PhD Candidate Montana State University Bozeman, Montana
Define insulin sensitivity and compare how long-term intake of varying weekly doses of lentils impact insulin sensitivity.
Lentils, a type of pulse crop, promote a lower blood glucose and insulin response than observed with ingestion of high glycemic index foods. However, long-term lentil consumption in humans has not been evaluated for its ability to improve glycemic control. The purpose of this study was to determine the effects of different doses of lentils for 8-weeks on whole body insulin resistance and sensitivity.
In this randomized controlled trial, non-diabetic overweight and obese adults (n=30) with increased waist circumference underwent a 75g oral glucose tolerance test (OGTT) with white bread before and after an 8-week dietary intervention. The diet included 5 prepared mid-day meals each week that were isocaloric but varied in dose of green lentils per week: 0 cups (CON), 1.5 cups (MOD), and 3 cups (HI). Blood glucose and insulin were used to calculate insulin resistance and sensitivity (HOMA-IR & Matsuda Index) and glycemic responses (iAUC). The impact of the diet on insulin sensitivity controlling for age and BMI was analyzed with linear models.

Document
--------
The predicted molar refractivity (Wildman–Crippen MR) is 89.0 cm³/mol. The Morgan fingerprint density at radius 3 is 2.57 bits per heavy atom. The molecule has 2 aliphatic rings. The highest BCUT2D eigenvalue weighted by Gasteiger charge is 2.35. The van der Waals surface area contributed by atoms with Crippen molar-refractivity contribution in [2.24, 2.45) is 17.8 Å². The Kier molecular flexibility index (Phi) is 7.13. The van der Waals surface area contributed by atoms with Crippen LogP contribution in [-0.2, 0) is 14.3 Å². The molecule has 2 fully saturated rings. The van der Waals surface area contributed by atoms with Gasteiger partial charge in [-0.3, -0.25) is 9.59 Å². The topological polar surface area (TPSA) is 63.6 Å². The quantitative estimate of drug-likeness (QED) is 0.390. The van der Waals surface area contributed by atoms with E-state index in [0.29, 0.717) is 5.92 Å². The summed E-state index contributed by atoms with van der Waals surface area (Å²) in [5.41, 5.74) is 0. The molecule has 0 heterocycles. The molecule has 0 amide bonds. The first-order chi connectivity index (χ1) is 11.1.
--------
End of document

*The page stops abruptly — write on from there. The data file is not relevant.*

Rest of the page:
Only MOD improved insulin iAUC to OGTT, with an 8.6% decrease from CON (p=0.03). Glucose iAUC did not improve for any group after 8 weeks (p=0.22). In HI, HOMA-IR was 37.3% less than CON (p<0.01). Matsuda Index was 24.4% (p=0.06) and 26.7% (p=0.05) higher respectively in MOD and HI compared to CON.
These data suggest that long-term addition of lentils can improve insulin responses and sensitivity in heavier individuals at greater risk of impaired glucose tolerance.